4.12        Child care reimbursements ...................................................................................................... 22

4.13        Course fee reimbursements..................................................................................................... 22

4.14        Reimbursements for subscriptions and membership fees................................................... 22

4.15        Clothing allowances and reimbursements ............................................................................ 22

4.16        Reimbursement of car parking expenses ............................................................................. 23

4.17        Home telephone and internet costs ....................................................................................... 23

4.18        Superannuation fund contributions ........................................................................................ 23

4.19        Payments to contractors........................................................................................................... 23

4.20        Payments to members of boards and committees .............................................................. 24

4.21        Payments to guest speakers and presenters ....................................................................... 24

4.22        Koha payments ......................................................................................................................... 24

4.23        Payments to non-resident contractors ................................................................................... 25

4.24        Certificates of exemption ....................................................................................................... 25

Tax Policies - GST FBT and PAYE - 2018                                                                                                                   4
1           Introduction
            Although CSE is not subject to income tax, it has the same obligations as other
            businesses and employers to correctly account for GST, FBT, PAYE and withholding
            tax. It is also subject to the same potentially significant penalty and interest charges
            for non-compliance.

            This document provides an overview of each of these taxes, and guidance regarding
            tax treatment of specific items. Further information regarding these taxes is available
            on the IRD website.

            The policies set out below specifically deal with the taxes and issues that are
            considered to be applicable to CSE.

2           Goods and Services Tax
2.1         Overview
            GST is charged on the supply of goods and services made by a registered person in
            the course or furtherance of a taxable activity. GST is imposed on imported goods,
            and in some cases, it is also imposed on imported services.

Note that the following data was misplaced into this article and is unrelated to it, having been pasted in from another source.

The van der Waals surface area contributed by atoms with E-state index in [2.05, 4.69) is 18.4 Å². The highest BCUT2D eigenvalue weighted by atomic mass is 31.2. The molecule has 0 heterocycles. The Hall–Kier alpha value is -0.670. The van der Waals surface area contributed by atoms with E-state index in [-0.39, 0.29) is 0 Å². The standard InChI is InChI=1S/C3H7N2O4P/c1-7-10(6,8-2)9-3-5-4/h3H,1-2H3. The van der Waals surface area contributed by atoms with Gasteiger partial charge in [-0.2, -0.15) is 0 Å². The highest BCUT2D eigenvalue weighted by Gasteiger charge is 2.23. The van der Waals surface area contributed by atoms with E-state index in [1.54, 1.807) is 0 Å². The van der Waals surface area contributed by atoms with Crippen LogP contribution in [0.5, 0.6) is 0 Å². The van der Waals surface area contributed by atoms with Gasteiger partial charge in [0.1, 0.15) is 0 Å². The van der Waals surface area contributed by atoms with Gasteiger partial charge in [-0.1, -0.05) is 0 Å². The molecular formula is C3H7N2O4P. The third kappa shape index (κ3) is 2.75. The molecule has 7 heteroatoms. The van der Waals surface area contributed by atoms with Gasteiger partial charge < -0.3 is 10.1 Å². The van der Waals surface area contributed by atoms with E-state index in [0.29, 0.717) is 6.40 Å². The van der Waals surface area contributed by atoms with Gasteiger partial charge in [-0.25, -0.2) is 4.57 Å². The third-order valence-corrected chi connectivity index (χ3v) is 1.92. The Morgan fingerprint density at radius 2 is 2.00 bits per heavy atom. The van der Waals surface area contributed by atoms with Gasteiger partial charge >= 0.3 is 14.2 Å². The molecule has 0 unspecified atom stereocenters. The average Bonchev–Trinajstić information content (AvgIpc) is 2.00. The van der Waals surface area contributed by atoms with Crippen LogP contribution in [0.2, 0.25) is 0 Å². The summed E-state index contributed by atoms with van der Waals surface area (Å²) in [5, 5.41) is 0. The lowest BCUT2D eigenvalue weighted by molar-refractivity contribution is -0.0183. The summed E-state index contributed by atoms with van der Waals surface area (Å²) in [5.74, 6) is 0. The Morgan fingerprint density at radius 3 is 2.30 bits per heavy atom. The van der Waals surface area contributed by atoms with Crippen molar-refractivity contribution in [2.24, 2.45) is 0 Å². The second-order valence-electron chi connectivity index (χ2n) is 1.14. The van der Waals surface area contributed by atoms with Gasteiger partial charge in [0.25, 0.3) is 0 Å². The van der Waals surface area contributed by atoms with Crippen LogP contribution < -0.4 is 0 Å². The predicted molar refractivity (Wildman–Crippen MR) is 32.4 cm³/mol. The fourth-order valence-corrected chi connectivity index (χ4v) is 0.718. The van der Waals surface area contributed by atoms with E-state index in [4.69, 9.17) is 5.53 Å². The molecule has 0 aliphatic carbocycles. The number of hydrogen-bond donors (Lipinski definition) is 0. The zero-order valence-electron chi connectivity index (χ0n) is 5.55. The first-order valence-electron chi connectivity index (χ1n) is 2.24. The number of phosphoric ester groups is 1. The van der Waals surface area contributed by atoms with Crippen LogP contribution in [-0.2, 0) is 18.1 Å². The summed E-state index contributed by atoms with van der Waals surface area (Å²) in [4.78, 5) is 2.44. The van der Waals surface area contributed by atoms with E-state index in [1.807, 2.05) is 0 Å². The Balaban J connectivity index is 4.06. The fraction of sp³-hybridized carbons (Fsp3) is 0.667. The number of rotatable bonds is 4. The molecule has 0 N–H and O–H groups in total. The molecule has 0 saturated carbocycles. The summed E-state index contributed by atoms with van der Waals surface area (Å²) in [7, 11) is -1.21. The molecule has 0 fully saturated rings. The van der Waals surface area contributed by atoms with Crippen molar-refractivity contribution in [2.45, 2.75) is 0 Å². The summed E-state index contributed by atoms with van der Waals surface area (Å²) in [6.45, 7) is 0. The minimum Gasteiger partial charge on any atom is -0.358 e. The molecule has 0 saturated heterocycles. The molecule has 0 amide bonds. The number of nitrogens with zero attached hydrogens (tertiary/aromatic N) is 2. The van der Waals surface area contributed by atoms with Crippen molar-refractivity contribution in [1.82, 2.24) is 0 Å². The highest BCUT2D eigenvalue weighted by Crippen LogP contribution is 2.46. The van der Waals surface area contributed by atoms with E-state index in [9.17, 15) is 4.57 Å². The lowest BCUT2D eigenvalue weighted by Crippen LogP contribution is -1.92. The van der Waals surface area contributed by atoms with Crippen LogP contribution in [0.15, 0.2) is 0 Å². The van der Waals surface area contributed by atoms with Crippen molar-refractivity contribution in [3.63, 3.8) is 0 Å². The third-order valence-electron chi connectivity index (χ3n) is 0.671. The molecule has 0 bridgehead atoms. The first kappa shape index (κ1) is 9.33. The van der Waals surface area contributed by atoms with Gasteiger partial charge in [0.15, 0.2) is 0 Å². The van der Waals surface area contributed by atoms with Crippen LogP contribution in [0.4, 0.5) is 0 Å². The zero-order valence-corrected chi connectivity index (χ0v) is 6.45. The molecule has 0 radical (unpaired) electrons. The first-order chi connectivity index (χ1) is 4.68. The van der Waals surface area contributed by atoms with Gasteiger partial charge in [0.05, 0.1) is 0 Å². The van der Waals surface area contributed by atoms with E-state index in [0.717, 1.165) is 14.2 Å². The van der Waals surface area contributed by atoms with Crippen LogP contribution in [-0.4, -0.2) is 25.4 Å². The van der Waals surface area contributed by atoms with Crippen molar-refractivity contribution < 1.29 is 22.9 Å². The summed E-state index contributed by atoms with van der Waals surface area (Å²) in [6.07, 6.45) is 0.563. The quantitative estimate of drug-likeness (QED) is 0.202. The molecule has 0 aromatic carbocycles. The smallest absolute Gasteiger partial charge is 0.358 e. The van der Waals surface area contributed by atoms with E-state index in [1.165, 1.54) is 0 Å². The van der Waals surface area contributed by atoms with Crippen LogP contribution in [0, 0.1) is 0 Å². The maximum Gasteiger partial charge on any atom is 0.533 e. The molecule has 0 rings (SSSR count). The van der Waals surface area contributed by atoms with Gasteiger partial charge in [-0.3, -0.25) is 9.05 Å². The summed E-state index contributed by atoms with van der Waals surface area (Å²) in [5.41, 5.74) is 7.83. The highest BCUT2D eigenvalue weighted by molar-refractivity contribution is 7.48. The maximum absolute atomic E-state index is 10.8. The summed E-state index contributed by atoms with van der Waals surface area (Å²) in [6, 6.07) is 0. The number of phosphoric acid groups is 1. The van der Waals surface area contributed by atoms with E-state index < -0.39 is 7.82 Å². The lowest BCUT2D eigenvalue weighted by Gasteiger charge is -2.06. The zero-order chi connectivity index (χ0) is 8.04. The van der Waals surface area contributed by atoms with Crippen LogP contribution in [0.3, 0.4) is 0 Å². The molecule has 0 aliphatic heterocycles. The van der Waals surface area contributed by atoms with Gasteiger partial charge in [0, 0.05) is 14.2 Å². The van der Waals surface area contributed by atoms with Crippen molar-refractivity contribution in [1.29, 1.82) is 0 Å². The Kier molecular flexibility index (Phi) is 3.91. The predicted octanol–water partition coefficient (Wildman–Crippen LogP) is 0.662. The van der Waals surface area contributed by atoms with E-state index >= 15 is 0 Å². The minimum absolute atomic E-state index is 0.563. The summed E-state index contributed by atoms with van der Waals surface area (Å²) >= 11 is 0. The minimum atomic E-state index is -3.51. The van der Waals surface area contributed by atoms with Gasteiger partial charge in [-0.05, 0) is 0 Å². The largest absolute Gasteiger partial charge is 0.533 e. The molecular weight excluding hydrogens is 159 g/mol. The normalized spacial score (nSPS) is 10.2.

GST is generally charged at 15%. However, zero rated supplies (e.g. exported
            goods and services, land transactions, overseas travel) are taxed at 0%, and exempt
            supplies (e.g. financial services, residential accommodation) are not subject to GST.
            Prior to 1 October 2010, the rate of GST was 12.5%.

            A registered person must account for any GST charged but may claim a deduction
            for GST paid on inputs used to make taxable supplies (including zero-rated supplies).
            An input tax deduction cannot be claimed on expenses or purchases used to make
            exempt supplies.

            Where expenses or purchases are used to make both taxable and non-taxable
            supplies, an input tax deduction can only be claimed for the portion relating to
            taxable supplies.

            In most cases, an input tax deduction cannot be claimed unless it is supported by a
            valid tax invoice.

            Public authorities (such as CSE) are required to account for GST on an invoice basis.
            Under this basis, GST should be generally be accounted for in the period in which an
            invoice is issued or any payment is received, whichever is earlier.

            The standard taxable period for GST purposes is two months. However, registered
            persons with annual taxable supplies of more than $24m are required to file GST
            returns on a monthly basis.

2.2         GST policy
            CSE will comply fully with GST legislation. This means that CSE will:

Tax Policies - GST FBT and PAYE - 2018                                                                 5
•           return all GST on taxable supplies of goods and services and claim all
                        available GST input tax credits;

            •           file GST returns in a complete and timely fashion;

            •           ensure all GST payments are made by the due date;

            •           retain all accounting records for seven years.

2.3         Revenue from the Crown
            For GST purposes, a public authority (such as CSE) is deemed to supply goods and
            services where any amount is brought to charge as revenue from the Crown for a